A double mechanical seal has a cavity between the inner and outer faces where the liquid resides. In its unpressurized form, this liquid acts as a buffer between the contents pumped by the equipment and the outer environment, whereas the pressurized form creates a barrier between the two.
Here’s what to consider when selecting a barrier fluid for your mechanical seal.
There must at least be one thin layer of fluid between the moving seal faces at all times to minimize fretting, which can only happen if said fluid can withstand the level of pressure and temperature inside a pump during start-up and standby.
In cold weather states, standby temperatures can affect the viscosity of a liquid, causing it to coagulate to the point where a sufficient amount is not dispatched during operation, causing premature system breakdown.
If a barrier fluid is liquid, it’s bound to change under operating conditions. It’s the same case of a state of matter going either way. In colder environs, the liquid might grow viscous whereas, in hotter climes, it may easily be turned to steam, eroding the mechanical seals and causing leakage.
However, a user can select a barrier fluid by finding out how it would react to different extremes. For instance, they might want to examine the state of a liquid during standby while it’s undergoing a seal repair and when it’s operating to predict when the pump may run out of it and top it off at the right time.
Barrier fluid is not safe to use because it works for a mechanical seal application. A fluid sealing solution isn’t perfect until it agrees with the health of the workers operating those systems and the environment.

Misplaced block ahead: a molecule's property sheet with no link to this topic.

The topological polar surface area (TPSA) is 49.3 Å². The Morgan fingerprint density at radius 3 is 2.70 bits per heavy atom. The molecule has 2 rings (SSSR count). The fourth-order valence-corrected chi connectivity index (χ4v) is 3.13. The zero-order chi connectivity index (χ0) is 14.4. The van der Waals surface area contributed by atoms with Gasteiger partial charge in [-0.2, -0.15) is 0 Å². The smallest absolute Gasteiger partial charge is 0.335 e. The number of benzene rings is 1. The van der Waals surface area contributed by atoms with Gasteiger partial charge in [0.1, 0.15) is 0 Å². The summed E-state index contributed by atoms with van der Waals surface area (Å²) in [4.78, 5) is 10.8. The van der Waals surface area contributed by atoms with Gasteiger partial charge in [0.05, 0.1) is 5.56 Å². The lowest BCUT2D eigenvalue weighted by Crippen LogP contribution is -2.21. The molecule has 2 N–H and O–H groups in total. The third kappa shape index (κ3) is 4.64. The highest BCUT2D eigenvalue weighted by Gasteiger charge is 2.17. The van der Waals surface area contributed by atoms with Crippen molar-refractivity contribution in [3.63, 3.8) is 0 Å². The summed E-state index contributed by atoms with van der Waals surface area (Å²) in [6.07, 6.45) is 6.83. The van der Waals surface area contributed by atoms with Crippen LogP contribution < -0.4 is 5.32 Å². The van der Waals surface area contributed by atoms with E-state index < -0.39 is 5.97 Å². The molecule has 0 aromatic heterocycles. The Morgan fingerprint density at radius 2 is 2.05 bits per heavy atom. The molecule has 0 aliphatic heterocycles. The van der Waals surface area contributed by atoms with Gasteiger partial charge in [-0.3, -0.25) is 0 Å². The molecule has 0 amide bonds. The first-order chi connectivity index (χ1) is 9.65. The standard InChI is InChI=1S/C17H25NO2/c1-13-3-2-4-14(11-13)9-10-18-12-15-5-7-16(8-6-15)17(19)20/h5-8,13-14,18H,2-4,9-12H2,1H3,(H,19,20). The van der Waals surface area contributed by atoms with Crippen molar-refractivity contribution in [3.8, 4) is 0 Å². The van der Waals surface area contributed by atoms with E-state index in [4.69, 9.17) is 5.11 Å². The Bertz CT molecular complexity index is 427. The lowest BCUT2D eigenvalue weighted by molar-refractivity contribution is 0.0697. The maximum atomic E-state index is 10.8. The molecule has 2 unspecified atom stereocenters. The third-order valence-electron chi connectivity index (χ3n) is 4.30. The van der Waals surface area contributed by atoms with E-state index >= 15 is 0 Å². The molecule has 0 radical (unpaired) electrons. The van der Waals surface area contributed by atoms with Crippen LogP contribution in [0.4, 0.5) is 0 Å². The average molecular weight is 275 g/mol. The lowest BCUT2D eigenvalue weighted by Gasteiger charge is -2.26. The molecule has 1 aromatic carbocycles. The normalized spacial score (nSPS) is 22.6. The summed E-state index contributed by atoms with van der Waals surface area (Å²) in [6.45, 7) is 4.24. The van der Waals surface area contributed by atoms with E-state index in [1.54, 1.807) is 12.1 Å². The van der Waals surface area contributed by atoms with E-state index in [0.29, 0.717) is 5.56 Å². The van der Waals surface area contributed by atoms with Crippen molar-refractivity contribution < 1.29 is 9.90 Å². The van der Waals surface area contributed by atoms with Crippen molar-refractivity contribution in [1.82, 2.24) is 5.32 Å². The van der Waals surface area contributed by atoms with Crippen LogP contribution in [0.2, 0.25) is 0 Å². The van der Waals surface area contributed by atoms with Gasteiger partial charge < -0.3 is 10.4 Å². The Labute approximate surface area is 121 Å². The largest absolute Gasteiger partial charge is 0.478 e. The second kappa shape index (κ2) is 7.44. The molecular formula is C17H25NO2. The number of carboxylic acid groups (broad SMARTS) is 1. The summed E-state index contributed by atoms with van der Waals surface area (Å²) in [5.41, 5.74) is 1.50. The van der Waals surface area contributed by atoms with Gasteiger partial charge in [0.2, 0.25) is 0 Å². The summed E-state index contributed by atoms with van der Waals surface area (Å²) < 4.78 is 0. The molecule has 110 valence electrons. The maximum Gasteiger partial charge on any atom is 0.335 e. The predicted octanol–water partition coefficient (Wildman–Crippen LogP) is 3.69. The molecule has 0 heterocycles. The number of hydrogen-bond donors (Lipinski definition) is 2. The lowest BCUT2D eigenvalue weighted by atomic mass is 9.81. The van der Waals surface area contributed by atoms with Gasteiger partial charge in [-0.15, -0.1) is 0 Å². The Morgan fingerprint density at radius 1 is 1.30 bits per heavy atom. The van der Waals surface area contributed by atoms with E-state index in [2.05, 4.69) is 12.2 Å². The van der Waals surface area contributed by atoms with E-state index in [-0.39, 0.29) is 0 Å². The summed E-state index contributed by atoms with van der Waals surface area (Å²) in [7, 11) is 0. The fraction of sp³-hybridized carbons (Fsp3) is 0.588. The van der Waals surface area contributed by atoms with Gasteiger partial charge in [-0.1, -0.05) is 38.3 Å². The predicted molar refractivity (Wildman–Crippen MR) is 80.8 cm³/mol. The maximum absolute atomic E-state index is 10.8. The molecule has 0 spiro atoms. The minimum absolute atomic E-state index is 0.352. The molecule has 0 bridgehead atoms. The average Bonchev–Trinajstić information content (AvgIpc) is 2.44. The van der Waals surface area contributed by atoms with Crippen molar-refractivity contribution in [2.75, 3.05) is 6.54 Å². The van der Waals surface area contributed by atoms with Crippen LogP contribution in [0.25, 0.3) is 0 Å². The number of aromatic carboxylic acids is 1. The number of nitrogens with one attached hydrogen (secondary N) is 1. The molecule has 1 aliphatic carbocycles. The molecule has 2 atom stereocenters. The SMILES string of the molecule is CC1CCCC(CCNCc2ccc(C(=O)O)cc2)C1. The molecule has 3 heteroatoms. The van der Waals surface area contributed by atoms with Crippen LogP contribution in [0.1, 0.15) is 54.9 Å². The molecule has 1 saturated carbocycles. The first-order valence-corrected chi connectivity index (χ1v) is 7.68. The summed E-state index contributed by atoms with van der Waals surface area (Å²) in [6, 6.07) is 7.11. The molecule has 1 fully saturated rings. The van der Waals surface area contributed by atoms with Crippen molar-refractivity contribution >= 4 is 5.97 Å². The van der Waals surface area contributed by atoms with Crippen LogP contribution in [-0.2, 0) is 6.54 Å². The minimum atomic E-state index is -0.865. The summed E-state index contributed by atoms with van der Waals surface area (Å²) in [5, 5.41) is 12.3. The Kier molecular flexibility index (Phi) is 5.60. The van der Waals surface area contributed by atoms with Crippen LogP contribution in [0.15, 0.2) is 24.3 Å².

Therefore, the end-user must always weigh airborne contamination caused during operations, seal breakdown, and seal repair. Thus, only after making sure that a liquid can absorb heat without turning into hazardous steam itself should they employ it in their mechanical seal.
Last but not the least, the components of the barrier fluid must not react with the components of the processing fluid, nor should they react with the construction materials of the sealing system, including all gasket solutions and additional mechanical seals used by the arrangement in operation mode.
Engineered Sealing Solutions for Every Barrier Fluid
You wouldn’t have that hard a time finalizing a barrier fluid for our assembly and double cartridge seals, which come with a bigger radial wall thickness on the inside. This helps create fewer vibrations caused in extreme pressure and temperature points.
Reach out to us at 1-800-662-0585 to learn more about our mechanical sealing solutions.